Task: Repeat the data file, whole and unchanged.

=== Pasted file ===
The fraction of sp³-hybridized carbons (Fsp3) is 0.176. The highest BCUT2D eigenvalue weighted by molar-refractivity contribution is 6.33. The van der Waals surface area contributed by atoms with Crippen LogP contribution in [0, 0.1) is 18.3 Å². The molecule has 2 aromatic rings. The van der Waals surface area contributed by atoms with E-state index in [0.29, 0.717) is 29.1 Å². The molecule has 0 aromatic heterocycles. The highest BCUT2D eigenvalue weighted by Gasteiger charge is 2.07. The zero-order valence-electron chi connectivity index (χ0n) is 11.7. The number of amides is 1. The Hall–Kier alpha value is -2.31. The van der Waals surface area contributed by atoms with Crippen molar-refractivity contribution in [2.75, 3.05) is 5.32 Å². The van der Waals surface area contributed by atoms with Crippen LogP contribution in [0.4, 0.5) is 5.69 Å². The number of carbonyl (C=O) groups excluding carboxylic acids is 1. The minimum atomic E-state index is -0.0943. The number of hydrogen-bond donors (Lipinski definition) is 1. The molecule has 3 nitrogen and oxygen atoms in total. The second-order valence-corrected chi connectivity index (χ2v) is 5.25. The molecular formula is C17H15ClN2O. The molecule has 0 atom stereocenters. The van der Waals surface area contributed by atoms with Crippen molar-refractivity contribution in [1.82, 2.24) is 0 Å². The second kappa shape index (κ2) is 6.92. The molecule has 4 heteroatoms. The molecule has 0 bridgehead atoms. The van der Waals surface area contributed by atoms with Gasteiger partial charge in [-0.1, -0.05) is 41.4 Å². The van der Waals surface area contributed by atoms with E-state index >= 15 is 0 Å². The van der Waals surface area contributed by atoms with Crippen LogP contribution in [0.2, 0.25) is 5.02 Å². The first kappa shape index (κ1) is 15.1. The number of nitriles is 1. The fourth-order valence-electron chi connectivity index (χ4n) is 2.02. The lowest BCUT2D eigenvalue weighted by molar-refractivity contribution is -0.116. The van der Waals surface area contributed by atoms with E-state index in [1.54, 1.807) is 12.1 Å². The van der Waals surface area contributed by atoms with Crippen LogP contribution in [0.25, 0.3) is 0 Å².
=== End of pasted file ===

The fraction of sp³-hybridized carbons (Fsp3) is 0.176. The highest BCUT2D eigenvalue weighted by molar-refractivity contribution is 6.33. The van der Waals surface area contributed by atoms with Crippen LogP contribution in [0, 0.1) is 18.3 Å². The molecule has 2 aromatic rings. The van der Waals surface area contributed by atoms with E-state index in [0.29, 0.717) is 29.1 Å². The molecule has 0 aromatic heterocycles. The highest BCUT2D eigenvalue weighted by Gasteiger charge is 2.07. The zero-order valence-electron chi connectivity index (χ0n) is 11.7. The number of amides is 1. The Hall–Kier alpha value is -2.31. The van der Waals surface area contributed by atoms with Crippen molar-refractivity contribution in [2.75, 3.05) is 5.32 Å². The van der Waals surface area contributed by atoms with Crippen LogP contribution in [0.4, 0.5) is 5.69 Å². The number of carbonyl (C=O) groups excluding carboxylic acids is 1. The minimum atomic E-state index is -0.0943. The number of hydrogen-bond donors (Lipinski definition) is 1. The molecule has 3 nitrogen and oxygen atoms in total. The second-order valence-corrected chi connectivity index (χ2v) is 5.25. The molecular formula is C17H15ClN2O. The molecule has 0 atom stereocenters. The van der Waals surface area contributed by atoms with Crippen molar-refractivity contribution in [1.82, 2.24) is 0 Å². The second kappa shape index (κ2) is 6.92. The molecule has 4 heteroatoms. The molecule has 0 bridgehead atoms. The van der Waals surface area contributed by atoms with Gasteiger partial charge in [-0.1, -0.05) is 41.4 Å². The van der Waals surface area contributed by atoms with E-state index >= 15 is 0 Å². The van der Waals surface area contributed by atoms with Crippen LogP contribution in [0.2, 0.25) is 5.02 Å². The first kappa shape index (κ1) is 15.1. The number of nitriles is 1. The fourth-order valence-electron chi connectivity index (χ4n) is 2.02. The lowest BCUT2D eigenvalue weighted by molar-refractivity contribution is -0.116. The van der Waals surface area contributed by atoms with E-state index in [1.54, 1.807) is 12.1 Å². The van der Waals surface area contributed by atoms with Crippen LogP contribution in [0.25, 0.3) is 0 Å².